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Syringe Filter Efficiency and Effect of Filtration on HPLC Column Life

Introduction

Compared to other manufacturers, Pall Acrodisc PSF syringe filters significantly prolonged HPLC column life.

Injection of particulate-laden samples will plug High Performance Liquid Chromatography (HPLC) columns, shorten injector life, and result in extensive maintenance on pumps. Particulate finding its way into a column results in increased column backpressure, disrupted nominal band shape, and reduced plate number, consequently shortening column life and making analytical results difficult to interpret. Using Pall Acrodisc® PSF syringe filters with GHP (hydrophilic polypropylene) membrane is the most efficient way to remove particulate and prolong the life of HPLC system components. Pall Acrodisc PSF syringe filters with GHP membrane are widely used for this purpose. The average retention efficiency of 0.45 µm rated Acrodisc PSF syringe filters with GHP membrane at removing 0.45 µm average diameter latex spheres is 94.9%. Compared to filters from two other manufacturers, Pall Acrodisc PSF syringe filters significantly prolonged HPLC column life with virtually no backpressure increase after 972 injections.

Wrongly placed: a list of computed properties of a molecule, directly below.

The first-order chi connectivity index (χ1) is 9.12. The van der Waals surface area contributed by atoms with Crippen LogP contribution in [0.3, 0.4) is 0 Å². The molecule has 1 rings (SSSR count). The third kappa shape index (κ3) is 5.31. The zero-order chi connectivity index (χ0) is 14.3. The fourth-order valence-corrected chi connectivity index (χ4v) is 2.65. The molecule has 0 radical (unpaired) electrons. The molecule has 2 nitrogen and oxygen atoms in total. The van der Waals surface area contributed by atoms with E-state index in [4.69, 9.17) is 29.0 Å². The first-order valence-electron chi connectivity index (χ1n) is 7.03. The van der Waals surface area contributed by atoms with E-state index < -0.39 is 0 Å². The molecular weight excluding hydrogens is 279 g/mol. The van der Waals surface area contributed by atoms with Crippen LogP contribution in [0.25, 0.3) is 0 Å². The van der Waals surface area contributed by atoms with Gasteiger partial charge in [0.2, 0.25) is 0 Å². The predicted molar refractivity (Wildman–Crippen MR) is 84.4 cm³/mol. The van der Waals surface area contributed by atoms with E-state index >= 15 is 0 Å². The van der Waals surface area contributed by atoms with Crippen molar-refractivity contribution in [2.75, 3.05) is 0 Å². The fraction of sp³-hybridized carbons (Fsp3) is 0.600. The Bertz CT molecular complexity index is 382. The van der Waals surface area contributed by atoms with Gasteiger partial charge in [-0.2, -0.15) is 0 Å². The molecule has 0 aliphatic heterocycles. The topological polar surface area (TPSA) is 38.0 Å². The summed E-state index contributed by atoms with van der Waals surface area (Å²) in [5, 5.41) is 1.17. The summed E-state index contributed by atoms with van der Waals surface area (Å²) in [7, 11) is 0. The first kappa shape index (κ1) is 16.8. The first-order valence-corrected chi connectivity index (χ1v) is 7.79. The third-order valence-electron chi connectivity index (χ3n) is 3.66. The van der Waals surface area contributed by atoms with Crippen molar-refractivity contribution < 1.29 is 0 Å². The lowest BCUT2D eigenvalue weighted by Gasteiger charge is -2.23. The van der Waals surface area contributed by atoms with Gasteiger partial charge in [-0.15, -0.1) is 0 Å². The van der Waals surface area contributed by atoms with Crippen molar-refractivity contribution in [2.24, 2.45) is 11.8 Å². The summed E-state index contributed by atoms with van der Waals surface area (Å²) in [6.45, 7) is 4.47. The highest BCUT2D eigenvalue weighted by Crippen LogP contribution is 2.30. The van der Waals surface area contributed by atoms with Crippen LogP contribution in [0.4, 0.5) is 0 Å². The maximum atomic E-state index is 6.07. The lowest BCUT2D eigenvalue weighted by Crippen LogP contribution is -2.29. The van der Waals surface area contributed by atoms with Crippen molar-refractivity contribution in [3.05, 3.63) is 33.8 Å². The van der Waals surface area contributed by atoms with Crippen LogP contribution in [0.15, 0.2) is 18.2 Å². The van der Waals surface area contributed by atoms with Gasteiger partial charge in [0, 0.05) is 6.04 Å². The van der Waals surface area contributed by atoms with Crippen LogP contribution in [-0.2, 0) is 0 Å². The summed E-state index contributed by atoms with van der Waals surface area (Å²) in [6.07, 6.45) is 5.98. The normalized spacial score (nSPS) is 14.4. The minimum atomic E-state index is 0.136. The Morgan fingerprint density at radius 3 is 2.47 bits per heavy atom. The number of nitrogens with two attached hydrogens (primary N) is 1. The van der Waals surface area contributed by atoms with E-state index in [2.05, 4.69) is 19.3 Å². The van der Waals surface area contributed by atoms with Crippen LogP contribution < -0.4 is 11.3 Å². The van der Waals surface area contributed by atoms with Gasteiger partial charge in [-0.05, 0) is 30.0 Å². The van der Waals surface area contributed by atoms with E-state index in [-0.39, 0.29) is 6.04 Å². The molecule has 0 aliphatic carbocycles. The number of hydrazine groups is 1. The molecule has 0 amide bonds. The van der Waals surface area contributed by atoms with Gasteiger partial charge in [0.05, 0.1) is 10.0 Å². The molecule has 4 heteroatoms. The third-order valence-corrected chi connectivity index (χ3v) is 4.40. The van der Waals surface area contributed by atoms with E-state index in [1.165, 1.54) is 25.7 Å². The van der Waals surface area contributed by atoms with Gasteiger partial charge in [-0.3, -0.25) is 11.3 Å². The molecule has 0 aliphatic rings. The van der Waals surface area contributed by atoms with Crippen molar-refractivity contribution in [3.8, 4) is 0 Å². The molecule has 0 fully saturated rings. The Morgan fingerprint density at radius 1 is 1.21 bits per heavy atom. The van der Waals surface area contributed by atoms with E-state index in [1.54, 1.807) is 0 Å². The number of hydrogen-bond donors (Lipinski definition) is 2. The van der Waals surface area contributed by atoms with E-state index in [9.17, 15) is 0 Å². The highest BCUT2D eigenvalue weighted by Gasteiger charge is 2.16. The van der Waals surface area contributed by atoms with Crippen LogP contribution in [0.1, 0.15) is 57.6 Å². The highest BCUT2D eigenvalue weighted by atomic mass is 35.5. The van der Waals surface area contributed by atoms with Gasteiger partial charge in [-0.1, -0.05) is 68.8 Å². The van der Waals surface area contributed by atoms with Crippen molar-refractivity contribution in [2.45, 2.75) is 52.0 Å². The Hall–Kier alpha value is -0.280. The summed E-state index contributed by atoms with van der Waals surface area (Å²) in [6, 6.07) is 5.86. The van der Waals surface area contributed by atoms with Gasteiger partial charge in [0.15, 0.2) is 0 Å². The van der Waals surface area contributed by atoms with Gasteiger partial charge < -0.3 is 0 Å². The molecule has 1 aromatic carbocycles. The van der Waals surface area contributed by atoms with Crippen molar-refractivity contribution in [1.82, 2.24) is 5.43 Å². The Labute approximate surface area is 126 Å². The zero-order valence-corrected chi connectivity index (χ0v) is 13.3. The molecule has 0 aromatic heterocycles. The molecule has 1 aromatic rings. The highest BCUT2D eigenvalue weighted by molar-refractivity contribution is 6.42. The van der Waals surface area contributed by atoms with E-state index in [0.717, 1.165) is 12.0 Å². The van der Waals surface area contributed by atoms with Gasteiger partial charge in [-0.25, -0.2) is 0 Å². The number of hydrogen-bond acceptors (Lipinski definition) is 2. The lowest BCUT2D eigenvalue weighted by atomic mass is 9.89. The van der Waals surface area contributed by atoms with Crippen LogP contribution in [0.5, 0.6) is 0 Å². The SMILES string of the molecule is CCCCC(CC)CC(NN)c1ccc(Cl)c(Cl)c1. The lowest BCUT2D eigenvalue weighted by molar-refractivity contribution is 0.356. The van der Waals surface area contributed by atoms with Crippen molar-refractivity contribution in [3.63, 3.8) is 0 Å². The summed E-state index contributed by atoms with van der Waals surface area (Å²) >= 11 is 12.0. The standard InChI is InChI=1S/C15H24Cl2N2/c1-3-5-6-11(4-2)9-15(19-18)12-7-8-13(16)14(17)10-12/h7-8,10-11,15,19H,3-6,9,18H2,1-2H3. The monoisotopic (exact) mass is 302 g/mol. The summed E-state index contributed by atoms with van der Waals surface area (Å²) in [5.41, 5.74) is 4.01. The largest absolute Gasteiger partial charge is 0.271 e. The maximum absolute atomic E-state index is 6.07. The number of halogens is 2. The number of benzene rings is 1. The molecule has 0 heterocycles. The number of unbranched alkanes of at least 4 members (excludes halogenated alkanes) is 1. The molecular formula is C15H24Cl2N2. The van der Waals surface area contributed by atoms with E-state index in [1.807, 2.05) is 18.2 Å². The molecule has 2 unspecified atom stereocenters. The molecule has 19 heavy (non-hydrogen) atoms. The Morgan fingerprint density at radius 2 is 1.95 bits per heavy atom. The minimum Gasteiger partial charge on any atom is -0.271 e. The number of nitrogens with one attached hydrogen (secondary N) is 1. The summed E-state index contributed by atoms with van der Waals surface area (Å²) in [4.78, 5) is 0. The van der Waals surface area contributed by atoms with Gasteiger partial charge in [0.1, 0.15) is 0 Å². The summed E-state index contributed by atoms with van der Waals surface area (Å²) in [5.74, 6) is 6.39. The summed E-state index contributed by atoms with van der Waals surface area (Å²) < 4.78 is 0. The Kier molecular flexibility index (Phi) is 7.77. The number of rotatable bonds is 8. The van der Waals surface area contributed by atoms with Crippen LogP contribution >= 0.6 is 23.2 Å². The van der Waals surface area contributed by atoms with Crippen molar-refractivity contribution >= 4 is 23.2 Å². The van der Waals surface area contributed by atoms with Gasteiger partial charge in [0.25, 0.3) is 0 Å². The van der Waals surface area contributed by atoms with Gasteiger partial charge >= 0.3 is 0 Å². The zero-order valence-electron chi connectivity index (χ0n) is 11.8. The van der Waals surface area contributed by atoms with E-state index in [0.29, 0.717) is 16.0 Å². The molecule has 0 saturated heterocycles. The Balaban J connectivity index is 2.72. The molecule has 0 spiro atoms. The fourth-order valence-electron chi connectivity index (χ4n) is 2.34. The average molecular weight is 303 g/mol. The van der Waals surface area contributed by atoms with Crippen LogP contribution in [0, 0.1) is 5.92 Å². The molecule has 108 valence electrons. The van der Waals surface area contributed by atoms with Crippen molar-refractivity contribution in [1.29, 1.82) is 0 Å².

Compared to other manufacturers, Pall Acrodisc PSF syringe filters significantly prolonged HPLC column life.

Background on Column Failure

Of the four common causes for HPLC column failure (plugging, voids, adsorbed sample, and chemical attack), plugging is the most frequently encountered by analytical chemists or analysts. Injection of samples containing particulate will eventually block the column inlet, cause high column backpressure, and shorten the normal lifetime of the column. Operations of pump components, injectors, and detectors can be expected to be less troublesome when fluids are filtered. For HPLC applications, the 0.45 µm pore size filter is typically selected for removal of particulates. Although there are several seemingly equivalent such products on the market, lack of knowledge about the differences between filters leads to ore frequent column replacement and extensive operation downtime.